Environmental Group Says Officials Fail To Follow Congressional Directives
Mar. 09, 1986
WASHINGTON (AP) _ Federal land managers are largely ignoring congressional directives to designate areas of ''critical environmental concern'' on the vast public lands of western states, according to an environmental group.
Only in Oregon and California have officials of the Bureau of Land Management, part of the Interior Department, given priority to establishing such areas under the 1976 Federal Land Policy and Management Act, said the report from the Public Lands Institute issued last week.
The institute is part of the Natural Resources Defense Council.
Such a designation in land-use plans may be given to tracts where ''special management attention is required ... to protect and prevent irreparable damage to important historic, cultural or scenic values, fish and wildlife resources or other natural systems or processes, or to protect life and safety from natural hazards,'' in the words of the statute.
Areas of critical environmental concern that have been established range from tracts for protection of rare plant species to a Wyoming area dangerous to use because of working oil wells and leftover contamination and debris.
The designations may be in addition to other classsifications made by Congress, such as wilderness areas, or by the bureau, such as an ''outstanding natural area'' for which special management policies are adopted.
Bureau of Land Management authorities in California have designated 91 areas of critical environmental concern covering 778,276 acres. Their Oregon counterparts have listed 63 areas covering 240,061 acres, said the report written by the institute director, Charles H. Callison, and associate Ann P. Tobin.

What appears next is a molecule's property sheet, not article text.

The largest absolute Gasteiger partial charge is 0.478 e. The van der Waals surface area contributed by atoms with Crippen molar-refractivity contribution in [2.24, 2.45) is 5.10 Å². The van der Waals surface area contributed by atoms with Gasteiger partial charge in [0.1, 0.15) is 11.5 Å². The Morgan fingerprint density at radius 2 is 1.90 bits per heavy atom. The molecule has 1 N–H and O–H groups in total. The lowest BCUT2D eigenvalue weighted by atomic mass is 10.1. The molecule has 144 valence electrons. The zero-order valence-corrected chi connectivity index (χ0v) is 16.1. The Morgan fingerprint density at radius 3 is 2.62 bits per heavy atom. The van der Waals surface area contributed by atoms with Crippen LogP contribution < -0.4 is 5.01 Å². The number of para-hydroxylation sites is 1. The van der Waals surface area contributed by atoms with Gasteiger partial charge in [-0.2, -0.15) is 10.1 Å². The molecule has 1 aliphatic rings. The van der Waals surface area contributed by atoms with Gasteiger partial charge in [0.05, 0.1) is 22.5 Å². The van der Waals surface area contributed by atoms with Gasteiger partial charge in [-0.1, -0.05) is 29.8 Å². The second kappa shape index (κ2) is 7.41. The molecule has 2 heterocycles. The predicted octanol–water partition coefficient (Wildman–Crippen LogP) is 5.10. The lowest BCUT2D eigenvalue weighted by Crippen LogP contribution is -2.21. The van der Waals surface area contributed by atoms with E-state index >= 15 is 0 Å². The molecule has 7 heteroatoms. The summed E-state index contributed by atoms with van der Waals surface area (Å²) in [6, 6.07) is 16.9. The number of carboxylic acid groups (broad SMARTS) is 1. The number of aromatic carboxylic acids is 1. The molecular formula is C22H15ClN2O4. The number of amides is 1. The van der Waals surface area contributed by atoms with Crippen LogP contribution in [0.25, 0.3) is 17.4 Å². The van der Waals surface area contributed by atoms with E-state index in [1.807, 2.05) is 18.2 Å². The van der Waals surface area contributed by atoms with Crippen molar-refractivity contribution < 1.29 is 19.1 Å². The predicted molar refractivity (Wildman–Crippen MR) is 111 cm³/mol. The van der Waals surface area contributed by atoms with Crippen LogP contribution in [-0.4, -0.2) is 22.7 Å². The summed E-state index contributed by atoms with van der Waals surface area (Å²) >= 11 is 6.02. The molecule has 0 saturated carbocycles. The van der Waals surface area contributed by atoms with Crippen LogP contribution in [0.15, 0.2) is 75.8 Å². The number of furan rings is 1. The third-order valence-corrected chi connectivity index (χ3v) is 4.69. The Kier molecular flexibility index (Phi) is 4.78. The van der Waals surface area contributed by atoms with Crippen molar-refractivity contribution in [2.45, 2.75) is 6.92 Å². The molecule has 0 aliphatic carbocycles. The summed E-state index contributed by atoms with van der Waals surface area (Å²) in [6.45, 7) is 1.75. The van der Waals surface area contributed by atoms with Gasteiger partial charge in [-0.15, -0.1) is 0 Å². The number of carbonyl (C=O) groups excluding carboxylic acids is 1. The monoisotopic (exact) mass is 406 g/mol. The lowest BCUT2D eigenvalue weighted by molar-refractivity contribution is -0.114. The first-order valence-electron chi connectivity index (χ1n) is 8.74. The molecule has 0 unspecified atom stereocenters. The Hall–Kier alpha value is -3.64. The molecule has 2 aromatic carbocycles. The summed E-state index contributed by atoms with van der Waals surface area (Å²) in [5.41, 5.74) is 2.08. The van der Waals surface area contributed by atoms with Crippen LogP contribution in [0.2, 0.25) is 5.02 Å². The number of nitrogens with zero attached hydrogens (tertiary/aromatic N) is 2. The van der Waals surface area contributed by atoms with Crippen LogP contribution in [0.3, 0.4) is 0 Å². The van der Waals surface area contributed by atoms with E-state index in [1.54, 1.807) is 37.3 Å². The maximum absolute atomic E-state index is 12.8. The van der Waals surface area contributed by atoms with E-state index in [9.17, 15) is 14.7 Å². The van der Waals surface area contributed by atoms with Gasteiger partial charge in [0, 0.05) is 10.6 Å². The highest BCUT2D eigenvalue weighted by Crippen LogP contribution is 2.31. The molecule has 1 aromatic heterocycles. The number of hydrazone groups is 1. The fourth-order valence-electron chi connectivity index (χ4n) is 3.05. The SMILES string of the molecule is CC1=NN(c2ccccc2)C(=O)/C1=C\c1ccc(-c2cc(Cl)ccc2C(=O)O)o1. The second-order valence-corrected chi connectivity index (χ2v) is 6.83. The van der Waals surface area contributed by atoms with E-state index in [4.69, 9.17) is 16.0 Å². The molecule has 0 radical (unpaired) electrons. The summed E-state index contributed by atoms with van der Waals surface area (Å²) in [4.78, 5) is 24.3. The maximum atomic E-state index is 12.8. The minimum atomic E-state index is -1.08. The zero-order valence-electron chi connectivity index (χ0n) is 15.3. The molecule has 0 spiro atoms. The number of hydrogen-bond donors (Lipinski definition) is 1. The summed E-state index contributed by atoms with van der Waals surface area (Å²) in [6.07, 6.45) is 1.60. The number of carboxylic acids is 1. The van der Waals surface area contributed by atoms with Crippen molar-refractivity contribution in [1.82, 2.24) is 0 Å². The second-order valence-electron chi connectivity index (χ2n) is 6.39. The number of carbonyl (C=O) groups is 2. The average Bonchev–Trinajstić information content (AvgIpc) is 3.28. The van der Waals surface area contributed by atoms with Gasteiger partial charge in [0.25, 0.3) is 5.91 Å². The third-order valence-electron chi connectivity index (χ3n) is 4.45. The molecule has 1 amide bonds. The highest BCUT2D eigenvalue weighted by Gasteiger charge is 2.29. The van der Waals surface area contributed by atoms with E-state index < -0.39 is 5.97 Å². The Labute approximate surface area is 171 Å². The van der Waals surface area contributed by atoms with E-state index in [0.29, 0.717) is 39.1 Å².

But none had been designated in Arizona and Alaska, and far fewer in other states: 12 in Colorado, 186,802 acres; eight in Idaho, 229,018 acres; one in Montana, 12,048 acres; four in Nevada, 1,479 acres; seven in New Mexico, 19,392 acres; seven in Utah, 89,231 acres and 13 in Wyoming, 208,385 acres.
Based on the pace in California, the nation should have 1,199 ACEC areas, Callison wrote.
Callison, who toured Bureau of Land Management offices in the West for his report, cited lack of interest at headquarters in Washington and the wide latitude given the bureau's state directors as factors in the lack of critical environmental area designations.
He also cited the use of specialists for other work believed more important under tight budgets and ''reflexive'' opposition by mineral and livestock interests even though ACEC designations do not necessarily restrict mining or grazing.
The acting state director for Montana, Marvin LeNoue, wrote in explaining Bureau of Land Management policy in his state to Callison: ''We do not believe in a numbers game where more is better or that large numbers of designations equate with a positive program.''
In public comment sessions on a planning area in Montana, ''the public supported Outstanding Natural Area designations over ACEC as the best management alternative,'' he said.
There was no answer at the home of a Bureau of Land Management spokeswoman in Washington on Sunday.